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Compelling a fingerprint to unlock cell phone wasn't "self-incrimination"

When M.H. returned home after running errands, she saw that the attached garage's entry door had been kicked in. A burglar had stolen a safe, a laptop, and several items of jewelry. M.H. found an envelope in her driveway that had the name of S.W. written on it. Officers photographed and measured the shoe prints on the door.

An investigator tracked down the model and license plate number of a car registered to S.W. The investigator learned that S.W. had pawned several pieces of jewelry. M.H. identified the pawned jewelry as stolen from her home. When police located S.W.'s car, Diamond was driving it. They arrested Diamond an unrelated outstanding warrant. He was booked into jail and his shoes and cellphone were booked into property.

The investigator saw that Diamond's shoe tread appeared to be the same as the tread prints left on M.H.'s damaged door. The investigator obtained a search warrant for Diamond's property, including his cell phone. However, the phone was locked and required a fingerprint to open it. Diamond refused to provide a fingerprint to unlock his mobile phone.

The prosecution asked the court to compel Diamond to provide his fingerprint and unlock the phone. Diamond argued that forcing him to provide his fingerprint to unlock the cellphone would violate his Fifth Amendment privilege against compelled self-incrimination. After the court ordered Diamond to provide his fingerprint, he still refused. Finally, under threat of a criminal contempt charge, Diamond cooperated. Police extracted inculpatory text messages between Diamond and S.W. A jury convicted Diamond of burglary. Diamond appealed, arguing that he was forced to incriminate himself by providing the fingerprint to unlock the phone.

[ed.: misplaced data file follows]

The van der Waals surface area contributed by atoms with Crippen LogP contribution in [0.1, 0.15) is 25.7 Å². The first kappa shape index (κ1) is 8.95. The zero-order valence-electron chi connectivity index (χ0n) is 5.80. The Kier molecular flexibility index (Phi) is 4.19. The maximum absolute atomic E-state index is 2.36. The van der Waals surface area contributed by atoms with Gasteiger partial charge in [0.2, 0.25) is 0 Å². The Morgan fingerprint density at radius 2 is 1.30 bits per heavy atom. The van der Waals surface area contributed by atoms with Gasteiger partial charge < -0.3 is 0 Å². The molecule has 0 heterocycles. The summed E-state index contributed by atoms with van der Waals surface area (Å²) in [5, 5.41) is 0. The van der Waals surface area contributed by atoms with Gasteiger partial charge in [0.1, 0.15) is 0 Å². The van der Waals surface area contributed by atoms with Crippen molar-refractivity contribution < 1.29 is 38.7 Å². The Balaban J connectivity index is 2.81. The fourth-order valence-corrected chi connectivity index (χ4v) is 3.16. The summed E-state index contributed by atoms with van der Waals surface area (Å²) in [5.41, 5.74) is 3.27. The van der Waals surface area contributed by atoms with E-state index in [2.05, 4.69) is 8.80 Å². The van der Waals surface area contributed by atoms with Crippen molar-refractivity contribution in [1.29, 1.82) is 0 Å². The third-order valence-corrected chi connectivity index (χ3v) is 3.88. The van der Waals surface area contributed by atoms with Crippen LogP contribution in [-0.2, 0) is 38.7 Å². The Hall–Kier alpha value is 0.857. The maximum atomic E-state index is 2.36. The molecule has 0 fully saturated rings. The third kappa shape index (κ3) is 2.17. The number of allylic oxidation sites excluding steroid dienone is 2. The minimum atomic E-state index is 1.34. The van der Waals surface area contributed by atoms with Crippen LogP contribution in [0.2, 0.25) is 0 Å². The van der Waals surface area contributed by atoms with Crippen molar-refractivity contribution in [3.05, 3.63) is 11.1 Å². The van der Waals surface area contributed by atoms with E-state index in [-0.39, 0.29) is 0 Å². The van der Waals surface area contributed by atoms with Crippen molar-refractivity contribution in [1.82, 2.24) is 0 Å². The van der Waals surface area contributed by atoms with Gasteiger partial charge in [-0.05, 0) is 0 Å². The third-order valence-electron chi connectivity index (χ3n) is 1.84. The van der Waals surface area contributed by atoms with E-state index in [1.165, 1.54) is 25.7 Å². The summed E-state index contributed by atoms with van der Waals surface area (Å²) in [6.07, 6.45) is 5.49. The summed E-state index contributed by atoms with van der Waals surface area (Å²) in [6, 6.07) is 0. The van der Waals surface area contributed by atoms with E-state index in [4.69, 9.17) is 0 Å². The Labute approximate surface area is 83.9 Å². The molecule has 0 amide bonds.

No other appellate court had yet considered whether the act of providing a biometric identifier, such as a fingerprint, to unlock a device constituted an act of self-incrimination. The Minnesota Supreme Court held that no Fifth Amendment violation occurred. The court compared providing a fingerprint to taking a blood sample, appearing in an identification lineup or providing a handwriting or voice exemplar. The U.S. Supreme Court has held that there is no testimonial self-incrimination when a person is compelled to provide "real or physical evidence" that is "used solely to measure … physical properties," United States v. Dionisio, 410 U.S. 1 (1973), or to "exhibit … physical characteristics." United States v. Wade, 388 U.S. 218 (1967).

The Minnesota Supreme Court said that ordering Diamond to provide his "fingerprint for the fingerprint's physical characteristics and not for any implicit testimony from the act of providing the fingerprint" was not an incriminating testimonial communication. "Moreover, the fingerprint was physical evidence from Diamond's body, not evidence of his mind's thought processes." However, the court noted that it was not equating act of compulsion to provide a fingerprint to compulsion to reveal a password, leaving that question for another day. State v. Diamond, 2018 WL 443356 (Minn. 2018).